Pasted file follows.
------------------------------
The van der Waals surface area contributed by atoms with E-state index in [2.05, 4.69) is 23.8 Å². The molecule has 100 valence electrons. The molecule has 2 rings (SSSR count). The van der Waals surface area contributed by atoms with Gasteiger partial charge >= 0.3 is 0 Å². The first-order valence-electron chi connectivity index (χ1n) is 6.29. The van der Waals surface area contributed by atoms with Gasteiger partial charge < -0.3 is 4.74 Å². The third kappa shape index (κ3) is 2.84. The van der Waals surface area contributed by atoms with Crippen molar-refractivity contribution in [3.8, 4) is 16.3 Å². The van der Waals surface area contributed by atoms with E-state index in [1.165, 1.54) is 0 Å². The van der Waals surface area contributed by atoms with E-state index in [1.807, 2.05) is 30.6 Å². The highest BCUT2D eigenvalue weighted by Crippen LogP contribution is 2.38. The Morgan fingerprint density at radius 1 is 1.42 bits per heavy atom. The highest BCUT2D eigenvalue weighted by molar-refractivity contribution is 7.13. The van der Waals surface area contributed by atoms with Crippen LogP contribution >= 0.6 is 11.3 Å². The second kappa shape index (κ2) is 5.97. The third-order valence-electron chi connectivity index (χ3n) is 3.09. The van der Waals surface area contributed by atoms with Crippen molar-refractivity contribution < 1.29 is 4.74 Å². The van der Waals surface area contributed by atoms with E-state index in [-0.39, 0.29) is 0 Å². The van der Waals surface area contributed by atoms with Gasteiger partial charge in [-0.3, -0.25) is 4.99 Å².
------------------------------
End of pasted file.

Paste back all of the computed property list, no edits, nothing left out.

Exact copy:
The van der Waals surface area contributed by atoms with E-state index in [2.05, 4.69) is 23.8 Å². The molecule has 100 valence electrons. The molecule has 2 rings (SSSR count). The van der Waals surface area contributed by atoms with Gasteiger partial charge >= 0.3 is 0 Å². The first-order valence-electron chi connectivity index (χ1n) is 6.29. The van der Waals surface area contributed by atoms with Gasteiger partial charge < -0.3 is 4.74 Å². The third kappa shape index (κ3) is 2.84. The van der Waals surface area contributed by atoms with Crippen molar-refractivity contribution in [3.8, 4) is 16.3 Å². The van der Waals surface area contributed by atoms with E-state index in [1.165, 1.54) is 0 Å². The van der Waals surface area contributed by atoms with E-state index in [1.807, 2.05) is 30.6 Å². The highest BCUT2D eigenvalue weighted by Crippen LogP contribution is 2.38. The Morgan fingerprint density at radius 1 is 1.42 bits per heavy atom. The highest BCUT2D eigenvalue weighted by molar-refractivity contribution is 7.13. The van der Waals surface area contributed by atoms with Crippen LogP contribution >= 0.6 is 11.3 Å². The second kappa shape index (κ2) is 5.97. The third-order valence-electron chi connectivity index (χ3n) is 3.09. The van der Waals surface area contributed by atoms with Crippen molar-refractivity contribution < 1.29 is 4.74 Å². The van der Waals surface area contributed by atoms with E-state index in [-0.39, 0.29) is 0 Å². The van der Waals surface area contributed by atoms with Gasteiger partial charge in [-0.3, -0.25) is 4.99 Å².